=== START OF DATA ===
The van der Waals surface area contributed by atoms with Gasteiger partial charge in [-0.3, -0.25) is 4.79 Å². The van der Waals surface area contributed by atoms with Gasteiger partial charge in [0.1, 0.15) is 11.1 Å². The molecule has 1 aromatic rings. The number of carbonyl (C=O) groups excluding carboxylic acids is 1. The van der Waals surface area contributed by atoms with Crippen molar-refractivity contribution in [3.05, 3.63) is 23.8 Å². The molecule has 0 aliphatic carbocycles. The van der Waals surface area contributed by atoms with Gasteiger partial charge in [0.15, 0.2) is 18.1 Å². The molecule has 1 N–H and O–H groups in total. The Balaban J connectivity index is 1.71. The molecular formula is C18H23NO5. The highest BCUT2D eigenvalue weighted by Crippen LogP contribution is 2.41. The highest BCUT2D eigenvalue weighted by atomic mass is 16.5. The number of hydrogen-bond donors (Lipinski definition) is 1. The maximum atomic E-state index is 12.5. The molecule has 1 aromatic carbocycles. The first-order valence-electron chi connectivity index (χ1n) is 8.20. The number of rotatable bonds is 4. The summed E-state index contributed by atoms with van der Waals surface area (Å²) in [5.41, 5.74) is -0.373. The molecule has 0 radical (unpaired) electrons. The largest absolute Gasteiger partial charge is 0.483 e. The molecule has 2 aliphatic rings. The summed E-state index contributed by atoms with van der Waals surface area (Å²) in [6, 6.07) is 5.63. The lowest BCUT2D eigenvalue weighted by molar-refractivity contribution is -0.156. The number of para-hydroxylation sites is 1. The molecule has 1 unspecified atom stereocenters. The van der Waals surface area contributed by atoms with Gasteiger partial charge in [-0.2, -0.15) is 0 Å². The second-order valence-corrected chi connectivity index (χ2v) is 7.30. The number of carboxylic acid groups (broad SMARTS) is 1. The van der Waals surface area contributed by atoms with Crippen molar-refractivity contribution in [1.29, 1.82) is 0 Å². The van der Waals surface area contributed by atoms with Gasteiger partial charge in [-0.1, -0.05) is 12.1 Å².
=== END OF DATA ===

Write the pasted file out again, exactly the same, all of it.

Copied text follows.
The van der Waals surface area contributed by atoms with Gasteiger partial charge in [-0.3, -0.25) is 4.79 Å². The van der Waals surface area contributed by atoms with Gasteiger partial charge in [0.1, 0.15) is 11.1 Å². The molecule has 1 aromatic rings. The number of carbonyl (C=O) groups excluding carboxylic acids is 1. The van der Waals surface area contributed by atoms with Crippen molar-refractivity contribution in [3.05, 3.63) is 23.8 Å². The molecule has 0 aliphatic carbocycles. The van der Waals surface area contributed by atoms with Gasteiger partial charge in [0.15, 0.2) is 18.1 Å². The molecule has 1 N–H and O–H groups in total. The Balaban J connectivity index is 1.71. The molecular formula is C18H23NO5. The highest BCUT2D eigenvalue weighted by Crippen LogP contribution is 2.41. The highest BCUT2D eigenvalue weighted by atomic mass is 16.5. The number of hydrogen-bond donors (Lipinski definition) is 1. The maximum atomic E-state index is 12.5. The molecule has 1 aromatic carbocycles. The first-order valence-electron chi connectivity index (χ1n) is 8.20. The number of rotatable bonds is 4. The summed E-state index contributed by atoms with van der Waals surface area (Å²) in [5.41, 5.74) is -0.373. The molecule has 0 radical (unpaired) electrons. The largest absolute Gasteiger partial charge is 0.483 e. The molecule has 2 aliphatic rings. The summed E-state index contributed by atoms with van der Waals surface area (Å²) in [6, 6.07) is 5.63. The lowest BCUT2D eigenvalue weighted by molar-refractivity contribution is -0.156. The number of para-hydroxylation sites is 1. The molecule has 1 unspecified atom stereocenters. The van der Waals surface area contributed by atoms with Gasteiger partial charge in [-0.2, -0.15) is 0 Å². The second-order valence-corrected chi connectivity index (χ2v) is 7.30. The number of carboxylic acid groups (broad SMARTS) is 1. The van der Waals surface area contributed by atoms with Crippen molar-refractivity contribution in [1.29, 1.82) is 0 Å². The van der Waals surface area contributed by atoms with Gasteiger partial charge in [-0.1, -0.05) is 12.1 Å².